Pandora (NYSE:P) isn't growing its user base, but its listeners are spending more time enjoying the leading music streaming service.
Pandora announced its metrics for the month of March this morning. Active listeners clocked in at 75.3 million, flat with its unique user count from February and an 8% uptick from a year earlier. However, listener hours spiked to hit a record 1.71 billion. That's 14% ahead of the audio volume that it served in March of last year, and that year-over-year growth rate is actually the highest that Pandora has posted since November of last year.
That's comforting. Apple's (NASDAQ:AAPL) iTunes Radio was introduced seven months ago, and Pandora's monthly metrics have been spotty since the rival ad-supported streaming service hit the market. Apple isn't as chatty about Pandora in divulging monthly metrics, but it's clear that iTunes Radio is just getting started. It recently added NPR as its first non-music content offering, and Billboard reported two weeks ago that Apple is considering an iTunes Radio app for Android devices that would dramatically widen the platform's potential audience.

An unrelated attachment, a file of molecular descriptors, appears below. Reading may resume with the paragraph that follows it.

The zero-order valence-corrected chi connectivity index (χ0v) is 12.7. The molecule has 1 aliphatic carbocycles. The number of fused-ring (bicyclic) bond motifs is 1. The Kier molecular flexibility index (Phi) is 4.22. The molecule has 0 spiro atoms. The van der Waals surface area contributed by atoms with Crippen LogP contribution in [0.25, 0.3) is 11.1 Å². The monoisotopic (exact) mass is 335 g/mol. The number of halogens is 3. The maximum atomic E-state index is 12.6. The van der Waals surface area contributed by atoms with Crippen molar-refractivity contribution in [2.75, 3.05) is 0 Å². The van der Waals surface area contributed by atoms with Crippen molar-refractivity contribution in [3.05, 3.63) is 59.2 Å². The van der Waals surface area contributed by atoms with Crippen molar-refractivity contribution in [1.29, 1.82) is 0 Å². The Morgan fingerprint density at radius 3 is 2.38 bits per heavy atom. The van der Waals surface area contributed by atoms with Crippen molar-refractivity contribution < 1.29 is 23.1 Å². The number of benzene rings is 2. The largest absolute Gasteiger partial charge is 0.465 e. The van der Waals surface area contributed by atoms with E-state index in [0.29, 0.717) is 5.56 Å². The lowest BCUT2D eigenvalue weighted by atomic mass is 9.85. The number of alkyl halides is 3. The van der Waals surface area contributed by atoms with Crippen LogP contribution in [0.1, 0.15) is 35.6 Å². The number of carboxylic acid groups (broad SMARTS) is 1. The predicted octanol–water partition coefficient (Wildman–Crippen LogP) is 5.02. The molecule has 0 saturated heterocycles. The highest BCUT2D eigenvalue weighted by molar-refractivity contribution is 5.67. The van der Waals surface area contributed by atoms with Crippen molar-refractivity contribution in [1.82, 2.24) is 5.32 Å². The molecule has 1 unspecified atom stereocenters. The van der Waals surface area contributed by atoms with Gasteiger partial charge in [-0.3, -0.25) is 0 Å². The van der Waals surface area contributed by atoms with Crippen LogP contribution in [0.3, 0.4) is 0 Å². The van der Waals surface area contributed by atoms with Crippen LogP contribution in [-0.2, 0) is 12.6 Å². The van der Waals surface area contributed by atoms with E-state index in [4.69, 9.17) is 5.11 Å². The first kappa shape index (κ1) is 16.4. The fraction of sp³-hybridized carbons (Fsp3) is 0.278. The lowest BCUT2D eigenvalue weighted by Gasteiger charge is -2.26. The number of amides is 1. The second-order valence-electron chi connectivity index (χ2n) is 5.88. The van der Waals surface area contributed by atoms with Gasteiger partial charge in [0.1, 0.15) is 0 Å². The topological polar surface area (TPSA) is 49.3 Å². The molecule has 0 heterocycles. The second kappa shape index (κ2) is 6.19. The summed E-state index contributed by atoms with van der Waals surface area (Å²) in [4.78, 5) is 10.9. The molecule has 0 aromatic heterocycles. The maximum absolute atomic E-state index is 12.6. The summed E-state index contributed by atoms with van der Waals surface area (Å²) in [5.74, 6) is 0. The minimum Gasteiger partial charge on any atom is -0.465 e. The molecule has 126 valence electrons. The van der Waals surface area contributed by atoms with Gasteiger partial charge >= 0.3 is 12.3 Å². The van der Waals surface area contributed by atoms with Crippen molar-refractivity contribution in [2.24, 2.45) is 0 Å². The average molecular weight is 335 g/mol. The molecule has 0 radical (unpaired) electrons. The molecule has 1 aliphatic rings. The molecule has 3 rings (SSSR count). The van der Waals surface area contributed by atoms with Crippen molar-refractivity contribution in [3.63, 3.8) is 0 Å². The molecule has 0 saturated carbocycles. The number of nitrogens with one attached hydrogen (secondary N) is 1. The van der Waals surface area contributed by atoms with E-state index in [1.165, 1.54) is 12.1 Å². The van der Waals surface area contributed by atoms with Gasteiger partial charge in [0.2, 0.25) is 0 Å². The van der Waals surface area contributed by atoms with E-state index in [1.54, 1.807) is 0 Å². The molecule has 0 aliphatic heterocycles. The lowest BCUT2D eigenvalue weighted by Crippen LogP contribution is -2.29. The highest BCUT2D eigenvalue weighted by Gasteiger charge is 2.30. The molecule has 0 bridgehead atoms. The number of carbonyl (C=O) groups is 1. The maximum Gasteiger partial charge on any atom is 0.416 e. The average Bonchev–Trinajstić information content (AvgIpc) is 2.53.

For now, Pandora seems to be stepping up to the iTunes Radio challenge. The accelerating year-over-year growth in usage is encouraging, and this comes at a time when terrestrial radio continues to meander. Pandora's announcement this morning also points out that its share of the U.S. radio listening market has increased to a record 9.11%.
Market share matters, especially since it makes it harder for radio advertisers to dismiss Pandora as a way to get noticed. Pandora's advertising revenue soared 45% last year and 39% in its latest quarter. We know that Pandora's user base and listener hours aren't climbing at anywhere close to those rates, so it's clear that sponsors are paying more per listener than they were before.
Naturally, we can't just assume that Pandora has vanquished the Apple beast. March is just a single month. It will be important to see how this plays out over a longer stretch of time. Unfortunately, Pandora won't be giving us this luxury. Last month, it announced that it would be putting an end to these monthly metrics reports after offering up data for April and May.
We won't be entirely in the dark. Pandora will still be offering up quarterly glimpses into its performance. However, it wouldn't be too shabby for Pandora shareholders if the leading streaming audio service closed out these next two months as strong as it held up in March.